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10.03.2009 Feature Article

Nana Oye Lithur: See how far we've come

Nana Oye Lithur: See how far we've come

The Gender and Documentation Centre under Dorcas Coker-Appiah and Kathy Cusack decided to undertake a national research project, called the Nkinkyim project, to collate data on gender-based violence.

This was a major project that provided very much need data on the prevalence of gender-based violence in Ghana. It established that, everyone out of three women in Ghana has suffered some form of violence.

It also provided research data to initiate advocacy for the adoption by Ghana of specific legislation to address gender-based violence.

Then in 1999, Gloria Ofori-Boadu sat at home one evening, and drafted the first draft of a Domestic Violence Bill in Ghana. She-called me the next day to inform me about what she had done.

Gloria then under wings of FlDA, convened workshops with the Gender Committee and Women's caucus of Parliament to try and get them to pass it as a Private Members' Bill.

Other women's groups also drafted similar bills and started calling on government to pass a law to protect women, children and victims of gender-based violence.

Women Parliamentarians lent their support to this advocacy process.

There was a change of government in year 2000, and the then Justice Minister, Nana Akufo-Addo, committed the NPP government to passing a Domestic Violence Bill.

He received the various drafts of the bill, tasked the drafting department of the Attorney-General to come up with a draft bill. A draft bill was printed and advocacy for the passage of the bill started in earnest.

During this period, the Ministry of Women and Children had been created, and they took charge together with the Ministry of Justice with advocating for passage of the bill, and incorporating public comments and concerns about clauses in the bill.

Then came the infamous comment by the Minister for Women and Children, Mrs. Gladys Asmah on the 'Marital rape clause' in the bill.

This was at a workshop at the Novotel, an innocuous question by a journalist almost derailed the whole process of getting a domestic violence law passed by Ghana, Section 42(g) was to be repealed by the bill.

Public opinion was against the criminalization of marital rape. Under pressure, government removed repealing of section 42(g) by providing in section 4 of the law, that the 'use of violence in the domestic setting is not justified on the basis of consent'.

We cannot assess how far we have come in addressing violence against women without commenting on the work of the Domestic Violence Bill Coalition. This Coalition was formed around year 2000 to put pressure on government to pass the DV Bill.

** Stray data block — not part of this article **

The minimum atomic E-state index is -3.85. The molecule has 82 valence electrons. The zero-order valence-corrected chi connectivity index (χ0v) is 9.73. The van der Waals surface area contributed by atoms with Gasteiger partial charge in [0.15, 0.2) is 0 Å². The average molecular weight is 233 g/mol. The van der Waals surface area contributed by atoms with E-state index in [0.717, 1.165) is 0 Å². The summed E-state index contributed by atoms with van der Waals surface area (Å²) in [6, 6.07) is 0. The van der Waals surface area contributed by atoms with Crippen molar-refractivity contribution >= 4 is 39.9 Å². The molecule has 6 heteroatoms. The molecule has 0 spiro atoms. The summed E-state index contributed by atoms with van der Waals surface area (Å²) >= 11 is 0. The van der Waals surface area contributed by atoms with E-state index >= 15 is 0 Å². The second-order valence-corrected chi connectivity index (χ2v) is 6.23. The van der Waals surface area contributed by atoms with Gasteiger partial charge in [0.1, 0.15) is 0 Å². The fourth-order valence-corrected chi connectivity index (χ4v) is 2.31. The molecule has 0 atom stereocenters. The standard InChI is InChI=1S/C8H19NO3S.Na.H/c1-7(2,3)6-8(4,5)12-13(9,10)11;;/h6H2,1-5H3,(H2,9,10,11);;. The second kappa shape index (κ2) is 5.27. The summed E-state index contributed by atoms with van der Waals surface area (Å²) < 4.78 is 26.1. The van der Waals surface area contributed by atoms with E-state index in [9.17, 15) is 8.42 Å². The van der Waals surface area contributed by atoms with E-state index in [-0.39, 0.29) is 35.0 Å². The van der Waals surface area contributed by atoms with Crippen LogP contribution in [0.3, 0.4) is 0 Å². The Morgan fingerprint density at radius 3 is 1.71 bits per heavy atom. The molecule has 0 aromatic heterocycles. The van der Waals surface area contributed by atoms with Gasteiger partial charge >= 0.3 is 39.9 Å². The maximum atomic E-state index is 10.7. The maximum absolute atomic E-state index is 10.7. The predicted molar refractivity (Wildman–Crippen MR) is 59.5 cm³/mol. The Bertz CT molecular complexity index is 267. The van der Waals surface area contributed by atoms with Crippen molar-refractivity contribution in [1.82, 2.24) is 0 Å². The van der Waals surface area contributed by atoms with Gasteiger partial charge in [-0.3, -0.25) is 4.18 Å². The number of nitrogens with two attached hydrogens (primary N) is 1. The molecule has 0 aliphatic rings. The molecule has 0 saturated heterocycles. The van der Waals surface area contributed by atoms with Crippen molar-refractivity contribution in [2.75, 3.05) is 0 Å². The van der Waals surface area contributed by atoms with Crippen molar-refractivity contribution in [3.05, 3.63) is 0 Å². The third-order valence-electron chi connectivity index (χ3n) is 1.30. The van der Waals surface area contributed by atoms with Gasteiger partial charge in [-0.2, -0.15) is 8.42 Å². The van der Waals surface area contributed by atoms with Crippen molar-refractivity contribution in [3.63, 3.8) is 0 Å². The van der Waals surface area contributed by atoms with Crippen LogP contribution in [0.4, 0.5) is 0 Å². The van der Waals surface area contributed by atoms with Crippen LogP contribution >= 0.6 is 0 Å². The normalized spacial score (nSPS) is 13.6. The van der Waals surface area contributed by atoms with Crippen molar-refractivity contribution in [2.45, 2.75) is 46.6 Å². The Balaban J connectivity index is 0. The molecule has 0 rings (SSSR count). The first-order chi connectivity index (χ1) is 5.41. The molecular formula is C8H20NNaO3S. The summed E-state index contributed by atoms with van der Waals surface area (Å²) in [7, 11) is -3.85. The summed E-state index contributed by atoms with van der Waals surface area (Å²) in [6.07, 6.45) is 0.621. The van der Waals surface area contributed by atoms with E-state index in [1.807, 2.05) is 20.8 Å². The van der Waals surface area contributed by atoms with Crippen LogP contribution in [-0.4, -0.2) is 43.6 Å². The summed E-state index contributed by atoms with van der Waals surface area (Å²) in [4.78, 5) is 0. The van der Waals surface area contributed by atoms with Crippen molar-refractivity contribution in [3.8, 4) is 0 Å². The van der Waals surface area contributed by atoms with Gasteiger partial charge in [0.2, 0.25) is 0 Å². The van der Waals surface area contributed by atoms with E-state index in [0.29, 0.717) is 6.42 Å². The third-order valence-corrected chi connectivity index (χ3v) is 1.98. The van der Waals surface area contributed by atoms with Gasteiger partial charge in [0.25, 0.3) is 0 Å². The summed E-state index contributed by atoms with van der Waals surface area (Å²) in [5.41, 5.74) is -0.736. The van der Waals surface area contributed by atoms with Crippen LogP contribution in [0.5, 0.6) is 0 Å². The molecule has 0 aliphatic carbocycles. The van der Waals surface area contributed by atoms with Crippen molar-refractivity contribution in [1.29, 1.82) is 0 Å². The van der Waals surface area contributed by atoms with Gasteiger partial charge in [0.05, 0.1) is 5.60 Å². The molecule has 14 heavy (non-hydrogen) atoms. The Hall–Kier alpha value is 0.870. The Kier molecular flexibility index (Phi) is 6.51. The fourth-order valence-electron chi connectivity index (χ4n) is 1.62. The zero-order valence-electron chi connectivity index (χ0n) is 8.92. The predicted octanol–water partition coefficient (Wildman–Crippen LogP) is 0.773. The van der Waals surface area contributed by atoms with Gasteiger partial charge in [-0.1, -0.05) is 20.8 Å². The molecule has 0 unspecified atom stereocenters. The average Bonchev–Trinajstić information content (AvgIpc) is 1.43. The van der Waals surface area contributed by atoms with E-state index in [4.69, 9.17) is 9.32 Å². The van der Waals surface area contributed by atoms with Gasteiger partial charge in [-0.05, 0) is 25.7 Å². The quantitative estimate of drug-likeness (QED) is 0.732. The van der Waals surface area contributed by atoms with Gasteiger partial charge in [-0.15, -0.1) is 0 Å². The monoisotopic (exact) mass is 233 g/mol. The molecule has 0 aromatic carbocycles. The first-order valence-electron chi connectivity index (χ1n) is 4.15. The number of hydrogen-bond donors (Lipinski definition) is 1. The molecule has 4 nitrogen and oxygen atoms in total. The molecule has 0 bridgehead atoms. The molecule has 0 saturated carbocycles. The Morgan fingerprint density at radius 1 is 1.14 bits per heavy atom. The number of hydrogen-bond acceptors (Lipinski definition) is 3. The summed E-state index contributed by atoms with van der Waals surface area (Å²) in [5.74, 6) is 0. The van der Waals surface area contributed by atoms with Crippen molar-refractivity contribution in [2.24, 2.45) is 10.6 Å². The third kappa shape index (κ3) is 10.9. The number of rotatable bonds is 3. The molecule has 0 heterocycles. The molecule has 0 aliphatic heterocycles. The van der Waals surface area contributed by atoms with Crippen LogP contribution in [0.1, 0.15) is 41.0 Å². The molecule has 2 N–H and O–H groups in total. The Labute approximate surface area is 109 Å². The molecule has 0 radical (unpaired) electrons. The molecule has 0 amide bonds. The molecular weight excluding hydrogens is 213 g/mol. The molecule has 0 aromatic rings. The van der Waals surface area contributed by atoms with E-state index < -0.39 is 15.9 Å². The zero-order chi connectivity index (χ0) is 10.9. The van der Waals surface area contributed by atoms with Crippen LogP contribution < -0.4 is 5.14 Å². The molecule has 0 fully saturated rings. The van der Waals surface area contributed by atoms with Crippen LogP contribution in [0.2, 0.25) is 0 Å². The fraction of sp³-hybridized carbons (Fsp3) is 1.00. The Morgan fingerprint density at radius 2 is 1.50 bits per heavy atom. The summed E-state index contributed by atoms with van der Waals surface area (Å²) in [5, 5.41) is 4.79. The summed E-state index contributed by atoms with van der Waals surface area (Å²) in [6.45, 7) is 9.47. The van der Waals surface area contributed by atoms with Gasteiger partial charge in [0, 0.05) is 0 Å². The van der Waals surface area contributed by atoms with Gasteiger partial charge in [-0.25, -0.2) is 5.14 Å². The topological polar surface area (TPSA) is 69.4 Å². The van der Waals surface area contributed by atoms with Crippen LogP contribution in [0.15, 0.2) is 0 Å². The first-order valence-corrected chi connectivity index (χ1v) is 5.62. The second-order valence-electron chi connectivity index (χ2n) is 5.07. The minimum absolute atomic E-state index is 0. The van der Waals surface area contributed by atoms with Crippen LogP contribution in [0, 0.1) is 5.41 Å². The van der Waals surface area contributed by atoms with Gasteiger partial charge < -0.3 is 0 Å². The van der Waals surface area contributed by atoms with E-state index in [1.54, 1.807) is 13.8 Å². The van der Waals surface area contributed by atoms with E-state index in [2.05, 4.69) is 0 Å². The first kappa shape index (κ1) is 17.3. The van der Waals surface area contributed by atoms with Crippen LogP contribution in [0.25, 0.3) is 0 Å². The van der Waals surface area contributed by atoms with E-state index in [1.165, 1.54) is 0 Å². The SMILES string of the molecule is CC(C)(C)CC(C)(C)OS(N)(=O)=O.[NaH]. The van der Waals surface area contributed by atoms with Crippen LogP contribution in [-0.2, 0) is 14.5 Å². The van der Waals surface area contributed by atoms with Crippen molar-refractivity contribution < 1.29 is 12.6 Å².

When the history of the women's movement in Ghana is being written, the work of the DV Coalition will be one of the main highlights of the Chronicle. The Coalition is made up of over 100 organisations and many more individuals.

It is a national coalition and it adopted a well structured advocacy strategic plan to ensure Ghana passed a law to protect women against violence.

Formation of a coalition was mooted by persons including Mrs. Betty Mould Iddrisu, and was supported by A WLA, Ark and WISE and several other organisations. A lot of the successes of the Coalition can be attributed to its hard working Coordinators including Mawuli Dake, Nana Asantewaa Afadzinu, and Adolf Awuku Bekoe.

There are several other persons, both women, men, donor partners, csos, cbos and others who helped this cause.

So in 2007, the Domestic Violence Act was passed by Parliament. It received assent on May 3, 2007, and gazette notification on May 4, 2007.It is an Act to provide protection from domestic violence particularly for women and children.

What about other interventions to address violence? Since then WAJU has changed its face to DOVVSU, and been decentralized. It has 77 Units throughout the country and has adopted a multi-sectoral approach to assist victims of violence.

In that regard it collaborates closely with the Department of Social Welfare. WISE, FIDA and Ark, still continue to provide support for victims of domestic violence. The Judiciary has set up five Children and Juvenile Courts.

The Ministry of Women and Children has adopted a Plan of Action and Strategic framework to see through implementation and enforcement of the Domestic Violence Act.

The Statute Revision process by the Ministry of Justice has seen the repeal of section 42(g), thereby making marital rape a criminal offence in Ghana. Parliament has passed a Trafficking in Person's law, and amended the Female Genital Mutilation law to increase the sentence to 10 years and increase the range of persons who can be charged with the offence of FGM.

MyjoyOnline, © 2009

This author has authored 338 publications on Modern Ghana. Author column: myjoyonline

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